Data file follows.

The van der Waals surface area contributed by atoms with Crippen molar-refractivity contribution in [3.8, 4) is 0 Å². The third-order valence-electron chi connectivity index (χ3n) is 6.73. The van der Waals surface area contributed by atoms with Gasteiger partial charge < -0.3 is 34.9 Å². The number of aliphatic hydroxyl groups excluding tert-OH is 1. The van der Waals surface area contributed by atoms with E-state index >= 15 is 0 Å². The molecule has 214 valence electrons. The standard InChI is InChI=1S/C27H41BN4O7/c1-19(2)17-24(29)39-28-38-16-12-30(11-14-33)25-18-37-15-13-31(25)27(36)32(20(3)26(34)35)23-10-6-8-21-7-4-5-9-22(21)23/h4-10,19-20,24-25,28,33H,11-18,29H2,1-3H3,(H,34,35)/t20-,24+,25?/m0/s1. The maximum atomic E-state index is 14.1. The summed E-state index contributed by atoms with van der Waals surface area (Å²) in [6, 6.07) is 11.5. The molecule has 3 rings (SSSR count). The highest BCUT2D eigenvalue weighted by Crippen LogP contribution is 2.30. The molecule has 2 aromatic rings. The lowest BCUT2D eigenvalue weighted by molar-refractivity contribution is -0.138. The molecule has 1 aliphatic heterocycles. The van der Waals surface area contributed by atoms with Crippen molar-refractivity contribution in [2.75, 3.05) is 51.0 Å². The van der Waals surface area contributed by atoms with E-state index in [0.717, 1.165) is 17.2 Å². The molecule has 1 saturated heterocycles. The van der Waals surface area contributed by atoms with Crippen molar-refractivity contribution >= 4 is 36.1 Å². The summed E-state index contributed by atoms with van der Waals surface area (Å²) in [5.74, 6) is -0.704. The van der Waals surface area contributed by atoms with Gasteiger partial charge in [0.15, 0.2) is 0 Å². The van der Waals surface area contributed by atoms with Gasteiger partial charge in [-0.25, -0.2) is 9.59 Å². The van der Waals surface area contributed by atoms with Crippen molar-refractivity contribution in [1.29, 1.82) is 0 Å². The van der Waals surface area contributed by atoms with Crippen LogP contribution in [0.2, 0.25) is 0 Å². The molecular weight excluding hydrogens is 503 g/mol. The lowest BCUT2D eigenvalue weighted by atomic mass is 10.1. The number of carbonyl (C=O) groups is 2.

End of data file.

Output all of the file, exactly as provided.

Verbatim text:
The van der Waals surface area contributed by atoms with Crippen molar-refractivity contribution in [3.8, 4) is 0 Å². The third-order valence-electron chi connectivity index (χ3n) is 6.73. The van der Waals surface area contributed by atoms with Gasteiger partial charge < -0.3 is 34.9 Å². The number of aliphatic hydroxyl groups excluding tert-OH is 1. The van der Waals surface area contributed by atoms with E-state index >= 15 is 0 Å². The molecule has 214 valence electrons. The standard InChI is InChI=1S/C27H41BN4O7/c1-19(2)17-24(29)39-28-38-16-12-30(11-14-33)25-18-37-15-13-31(25)27(36)32(20(3)26(34)35)23-10-6-8-21-7-4-5-9-22(21)23/h4-10,19-20,24-25,28,33H,11-18,29H2,1-3H3,(H,34,35)/t20-,24+,25?/m0/s1. The maximum atomic E-state index is 14.1. The summed E-state index contributed by atoms with van der Waals surface area (Å²) in [6, 6.07) is 11.5. The molecule has 3 rings (SSSR count). The highest BCUT2D eigenvalue weighted by Crippen LogP contribution is 2.30. The molecule has 2 aromatic rings. The lowest BCUT2D eigenvalue weighted by molar-refractivity contribution is -0.138. The molecule has 1 aliphatic heterocycles. The van der Waals surface area contributed by atoms with Crippen molar-refractivity contribution in [2.75, 3.05) is 51.0 Å². The van der Waals surface area contributed by atoms with E-state index in [0.717, 1.165) is 17.2 Å². The molecule has 1 saturated heterocycles. The van der Waals surface area contributed by atoms with Crippen molar-refractivity contribution >= 4 is 36.1 Å². The summed E-state index contributed by atoms with van der Waals surface area (Å²) in [5.74, 6) is -0.704. The van der Waals surface area contributed by atoms with Gasteiger partial charge in [0.15, 0.2) is 0 Å². The van der Waals surface area contributed by atoms with Gasteiger partial charge in [-0.25, -0.2) is 9.59 Å². The van der Waals surface area contributed by atoms with Crippen molar-refractivity contribution in [1.29, 1.82) is 0 Å². The van der Waals surface area contributed by atoms with Crippen LogP contribution in [0.2, 0.25) is 0 Å². The molecular weight excluding hydrogens is 503 g/mol. The lowest BCUT2D eigenvalue weighted by atomic mass is 10.1. The number of carbonyl (C=O) groups is 2.